Speaking Plainly: If you are one of those who questions whether truth is really important, please don't call your belief system Christianity," because that is not what it is."

10 comments:

Rhett said...

Good post Josh.

I wholeheartedly agree.

Scribe said...

Hmm, the employment of the "hermeneutics of humility"...what gross error. The post-modern would be too overt to flat-out deny the perspicuity of scripture, so he does it a circuitous manner. This truly is a truth war.

Gordan said...

Truth as an agent/means of Christian sanctification is pitifully under-taught in our day.

You wanna lead a holy life before your God? You need to be saturated in His Word. It's not "Let go and let God," but rather, "Grab your Bible and don't let go."

Deviant Monk said...

Those who try to blend postmodern ideas of uncertainty and ambiguity with Christianity are attempting to blend to things that are antithetical. Uncertainty is antithetical to the certainty of the Scriptures. Subjectivity is antithetical to the objectivity of the Word of God.

Why not the same critique of trying to blend modernism born out of the Enlightenment with Christianity? After all, the whole idea of the objectivity of truth is completely wrapped up within Western modernism. We seem to think that truth is only meaningful or actual if it can be verfied through the matrix of the scientific method. (undergirded by the unquestion presupposition of rationalism) Hence, the uneasy relationship that certain segments of Christianity have had with science and historical and critical approaches to the scriptures.

The largest problem I see with the insitence upon objective truth as the foundation of christianity is that it begins to abstract Truth as a concept from its orginator in God.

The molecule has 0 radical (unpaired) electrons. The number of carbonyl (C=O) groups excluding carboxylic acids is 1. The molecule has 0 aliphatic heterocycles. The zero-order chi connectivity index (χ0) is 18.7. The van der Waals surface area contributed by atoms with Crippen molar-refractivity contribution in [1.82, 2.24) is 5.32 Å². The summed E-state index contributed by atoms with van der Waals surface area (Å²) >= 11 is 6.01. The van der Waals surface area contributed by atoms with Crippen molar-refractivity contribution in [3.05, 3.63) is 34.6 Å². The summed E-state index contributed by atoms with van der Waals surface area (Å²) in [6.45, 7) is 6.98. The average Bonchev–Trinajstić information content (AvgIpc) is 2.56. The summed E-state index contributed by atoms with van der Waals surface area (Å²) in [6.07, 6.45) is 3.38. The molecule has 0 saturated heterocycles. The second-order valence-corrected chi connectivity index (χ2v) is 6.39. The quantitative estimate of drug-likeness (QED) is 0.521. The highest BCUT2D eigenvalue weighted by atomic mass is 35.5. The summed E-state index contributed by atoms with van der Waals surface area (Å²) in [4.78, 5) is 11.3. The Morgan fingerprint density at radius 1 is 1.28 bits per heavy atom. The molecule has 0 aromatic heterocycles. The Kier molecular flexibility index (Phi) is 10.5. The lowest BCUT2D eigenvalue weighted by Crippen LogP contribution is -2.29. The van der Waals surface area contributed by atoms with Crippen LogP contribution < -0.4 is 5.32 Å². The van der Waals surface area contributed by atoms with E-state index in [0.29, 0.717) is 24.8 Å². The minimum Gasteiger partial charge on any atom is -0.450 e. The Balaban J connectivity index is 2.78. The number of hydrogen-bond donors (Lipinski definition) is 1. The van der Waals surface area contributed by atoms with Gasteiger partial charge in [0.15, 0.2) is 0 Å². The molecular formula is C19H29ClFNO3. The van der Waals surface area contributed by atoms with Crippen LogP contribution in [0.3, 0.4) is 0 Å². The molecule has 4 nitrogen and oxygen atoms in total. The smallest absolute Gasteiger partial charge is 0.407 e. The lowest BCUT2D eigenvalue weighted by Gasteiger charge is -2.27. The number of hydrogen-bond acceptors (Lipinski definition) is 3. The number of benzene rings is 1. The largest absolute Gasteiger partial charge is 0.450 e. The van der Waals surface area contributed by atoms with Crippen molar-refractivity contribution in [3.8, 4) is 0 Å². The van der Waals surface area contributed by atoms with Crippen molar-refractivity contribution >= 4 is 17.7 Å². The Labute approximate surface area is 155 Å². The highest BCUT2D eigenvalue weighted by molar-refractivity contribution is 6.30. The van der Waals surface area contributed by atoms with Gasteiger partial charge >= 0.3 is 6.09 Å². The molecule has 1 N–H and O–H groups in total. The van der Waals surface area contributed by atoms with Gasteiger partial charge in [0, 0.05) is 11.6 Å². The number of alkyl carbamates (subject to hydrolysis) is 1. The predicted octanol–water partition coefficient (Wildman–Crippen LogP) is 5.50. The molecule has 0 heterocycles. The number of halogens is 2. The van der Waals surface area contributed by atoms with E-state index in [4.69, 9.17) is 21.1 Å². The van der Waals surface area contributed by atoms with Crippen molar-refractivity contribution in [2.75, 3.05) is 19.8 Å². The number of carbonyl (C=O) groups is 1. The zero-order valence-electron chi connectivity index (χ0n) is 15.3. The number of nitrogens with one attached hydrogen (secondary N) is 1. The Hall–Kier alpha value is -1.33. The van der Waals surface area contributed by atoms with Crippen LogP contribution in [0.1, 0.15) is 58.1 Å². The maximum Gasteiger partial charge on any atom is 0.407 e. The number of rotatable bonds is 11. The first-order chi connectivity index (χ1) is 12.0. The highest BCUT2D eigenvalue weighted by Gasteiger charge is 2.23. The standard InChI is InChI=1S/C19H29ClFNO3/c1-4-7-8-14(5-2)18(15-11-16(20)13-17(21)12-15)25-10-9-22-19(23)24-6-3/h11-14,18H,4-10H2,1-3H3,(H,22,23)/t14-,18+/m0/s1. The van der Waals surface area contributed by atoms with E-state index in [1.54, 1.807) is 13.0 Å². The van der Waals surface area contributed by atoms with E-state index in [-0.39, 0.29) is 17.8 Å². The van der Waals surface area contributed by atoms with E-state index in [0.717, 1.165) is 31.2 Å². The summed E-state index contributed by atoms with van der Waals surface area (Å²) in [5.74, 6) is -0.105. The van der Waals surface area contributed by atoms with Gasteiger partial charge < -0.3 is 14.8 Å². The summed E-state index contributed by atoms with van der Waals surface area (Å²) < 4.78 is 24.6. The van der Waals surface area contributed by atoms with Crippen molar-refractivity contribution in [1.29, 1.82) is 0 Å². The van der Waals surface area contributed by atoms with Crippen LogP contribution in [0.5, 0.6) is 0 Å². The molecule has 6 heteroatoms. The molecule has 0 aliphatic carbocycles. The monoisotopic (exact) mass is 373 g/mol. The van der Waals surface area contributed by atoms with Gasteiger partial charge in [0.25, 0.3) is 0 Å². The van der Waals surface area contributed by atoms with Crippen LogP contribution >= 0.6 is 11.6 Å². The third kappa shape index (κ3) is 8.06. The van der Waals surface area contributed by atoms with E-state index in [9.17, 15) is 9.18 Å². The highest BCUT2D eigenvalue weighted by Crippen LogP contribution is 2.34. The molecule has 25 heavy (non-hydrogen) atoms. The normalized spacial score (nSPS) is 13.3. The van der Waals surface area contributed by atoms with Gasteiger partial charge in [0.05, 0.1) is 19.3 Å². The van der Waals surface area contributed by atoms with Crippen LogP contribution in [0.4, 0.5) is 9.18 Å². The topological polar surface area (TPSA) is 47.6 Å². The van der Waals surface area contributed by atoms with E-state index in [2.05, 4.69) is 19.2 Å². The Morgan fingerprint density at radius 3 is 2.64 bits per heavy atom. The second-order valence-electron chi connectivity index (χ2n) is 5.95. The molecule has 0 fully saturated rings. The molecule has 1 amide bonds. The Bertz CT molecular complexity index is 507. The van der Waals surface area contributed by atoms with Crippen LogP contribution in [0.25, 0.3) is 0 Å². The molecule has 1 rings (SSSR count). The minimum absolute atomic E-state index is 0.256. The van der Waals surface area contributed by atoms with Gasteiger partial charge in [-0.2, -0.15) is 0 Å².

God is the source of truth; however, God is not an object. Therefore, God cannot be epistemologically approached or apprehended as one would physics or mathematics or whatever else. Yet this is precisely the approach that many segments of Christianity have taken; apologetics especially falls prey to this line of thinking, in that we try to 'prove' the existence of God, the reliability of the scriptures, etc., when such things, based on the very presuppositions of faith which undergird Christianity, are impossible to do. If truth could ultimately be determined objectively, that would mean that God could be apprehended objectively, which would place God on the same epistemological level as creation. Thus, knowing God would be no different than knowing 2+2=4.

However, since truth flows from God, and God is not an objective truth, it seems more natural and theologically preferable to understand that truth is ultimately subjective and subjectively apprehended. Since God is is the source of truth, and God is the ultimate, then God is absolute subjectivity. To approach absolute subjectivity then couldn't be by means of objective determinations, but rather through the subjective epistemology.

For example- we know each other both objectively and subjectively- objectively I know that a person is such and such a height and has this hair color, this eye color, looks this way, etc. However, such an appraisal of the person is ultimately superficial and tells me absolutely nothing about the truth of who somebody is. Subjectively, however, is where we really begin to know and learn about each other. Through the relationality of subjectivity, we can go beyond the bare objective truth of each other and begin to understand the perhaps more real and actual truth about who we are.